|Rating:||8.6 / 10|
|Value for Money||2.0 / 2.5|
|Comfort||2.3 / 2.5|
|Weight||2.3 / 2.5|
|Durability||2.0 / 2.5|
I used to own two day packs that I use for shorter hikes, one a smaller 25 litre size and a larger 35 litre pack. Which one I took with me really depended on what I’m carrying and the weather conditions. Both these packs were getting on in age so recently when I was cruising the outdoor stores and discovered that there was a very generous sale on I decided that it was time for a new pack to enter the family.
My needs for a day pack are not excessive and my criteria for this new pack came down to the following:
After about 30 minutes of working my though all the packs on the display wall I decided that the Osprey Talon 33 was what I wanted. It had all the features that I was after and it felt comfortable both with and without much weight.
This pack is essentially a smaller version of a larger pack as has most of the features you would expect from a full sized pack. On the plus size this pack carries the weight very comfortably with the harness system allowing descent air movement across the back so keeping the sweating to a minimum. Osprey recommended weight carry for this pack between 7-13kg and I find that with my typical carry for a longer day walk that even at the heavier end of the range that this pack it very comfortable.
As a smaller version of a full sized pack there is a pack brain that also has an internal mesh pocket which is where I usually store valuables and keys that I don’t plan on using very often.
This pack has an external hydration bladder that sits between the main body of the pack and the suspension system and this allows for you to direct the drinking nozzle to either side of the pack. The other big advantage of this system is that it tends to put a bit of pressure on the bladder which makes drinking that much easier and also allows the water bladder to provide a bit more padding on the back.
The front of this pack is pretty typical of most packs these days and the sternum strap has the ability to slide up and down for about 125mm tp allow you to get the strap in just the correct position. The left shoulder strap has a small mesh pocket and this is a feature that I have come to love from Osprey. I typically put my hand sanitiser in this pocket so I always know where it is wither day or night.
There is also a large stretch pocket on the rear of the pack for stuffing jackets and rain gear and tis is a feature that I will always look for in any pack.
There are two pockets on the hip belt that are generous in size, particularly for this small pack and I can quite comfortably fit a compact camera in one pocket with snacks in the other.
Like most Osprey packs this pack also contains the ‘Stow on the go’ trekking pole storage system. This system does take a bit of getting used to but once you learn to use it it is fairly easy to store your poles without stopping.
Now for the negatives. The zips on the hip belt pockets are a bit fine and stiff so you really need to use two hands or get very creative with your fingers in opening the zip. A more robust zip would make this action a bit easier.
The internal mesh that lines the suspension system and hip belt is a light grey and while this is a first world problem I would have preferred it to be black so as to not show any dirt that I know will build up over the expected years of use.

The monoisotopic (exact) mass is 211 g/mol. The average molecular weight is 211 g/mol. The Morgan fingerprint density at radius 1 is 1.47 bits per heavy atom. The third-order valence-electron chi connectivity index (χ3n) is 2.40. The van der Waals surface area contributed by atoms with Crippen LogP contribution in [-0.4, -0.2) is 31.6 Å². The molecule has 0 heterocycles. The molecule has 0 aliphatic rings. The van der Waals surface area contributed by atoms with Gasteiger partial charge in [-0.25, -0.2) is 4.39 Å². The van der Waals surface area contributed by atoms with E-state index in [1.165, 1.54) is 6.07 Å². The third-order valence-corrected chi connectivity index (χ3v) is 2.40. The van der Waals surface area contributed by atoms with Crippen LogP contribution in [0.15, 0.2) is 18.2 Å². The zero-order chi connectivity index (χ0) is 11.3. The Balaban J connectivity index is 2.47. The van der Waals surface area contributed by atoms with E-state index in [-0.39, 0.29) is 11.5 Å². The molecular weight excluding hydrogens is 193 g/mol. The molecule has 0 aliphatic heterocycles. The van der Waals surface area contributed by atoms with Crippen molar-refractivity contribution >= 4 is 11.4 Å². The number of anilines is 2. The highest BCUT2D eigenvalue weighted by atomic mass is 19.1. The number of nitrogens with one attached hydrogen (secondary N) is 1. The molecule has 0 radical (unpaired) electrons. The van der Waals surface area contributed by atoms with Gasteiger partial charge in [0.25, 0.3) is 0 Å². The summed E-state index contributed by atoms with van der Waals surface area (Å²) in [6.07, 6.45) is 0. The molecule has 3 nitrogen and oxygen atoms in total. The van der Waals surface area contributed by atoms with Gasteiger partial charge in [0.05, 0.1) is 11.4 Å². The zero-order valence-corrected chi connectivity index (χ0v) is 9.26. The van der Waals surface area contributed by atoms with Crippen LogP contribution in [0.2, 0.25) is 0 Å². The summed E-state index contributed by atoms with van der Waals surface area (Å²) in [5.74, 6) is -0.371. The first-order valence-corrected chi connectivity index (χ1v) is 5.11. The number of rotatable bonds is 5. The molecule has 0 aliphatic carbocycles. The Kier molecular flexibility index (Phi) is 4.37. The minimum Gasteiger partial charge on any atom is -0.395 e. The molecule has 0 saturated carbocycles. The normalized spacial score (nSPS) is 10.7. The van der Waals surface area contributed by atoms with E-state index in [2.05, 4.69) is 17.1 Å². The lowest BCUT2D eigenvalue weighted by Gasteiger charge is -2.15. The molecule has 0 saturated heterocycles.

The hip belt is fairly fine and while this is not a problem it would have been better from my perspective if it was longer. I’m carrying a bit of extra padding around my waist at the moment but even so I would only ever wear the M/L size. Having said that if your waist is anything bigger than 40 inches you may not have enough hip belt length particular during winter when the clothing gets a bit bulky.
Price is also an issue on just about all day packs. If you buy the cheap no name versions you will certainly pay less but typically you loose all the features that the major brands put into their packs. Keep an eye out for the regular sales that crop up and all of sudden these packs become much more affordable.
I have been very happy with this pack so far and would happily recommend it as a good large sized day pack. This pack also has a female version called the Tempest which also comes in a range of sizes.
You can purchase the Osprey Talon 33 Pack online from Wildfire Sports
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AUD $199.95 RRP
The Tempest is the women’s version of this pack
Talon 33 Pack
Sternum Strap and Whistle. The water bladder tube feeding down my right side but ton this pack it can go on the left just as easily. The sternum strap can move up and down to the desired location
Harness system on the Talon 33 pack. This harnessing system has a velcro adjustment and you can set the harness length and use the little arrows shown above to measure. Once you have set these to suit your size you shouldn’t need to touch these again
Hip belt pocket with a large male hand. This pocket will fit a small compact camera
Pack Brain open
One of two side pockets showing water bottle
Talon 33 rear view
Stow on the go hiking pole system
Mesh pocket on the bottom of the Pack Brain
External hydration bladder pocket. The carry handle is also visible showing the Osprey name
Larger Stretch Pocket
Adjustment marks on the inside back of the pack. Adjust the length of the sternum as required
This review was done with product purchased from a retail store by Australian Hiker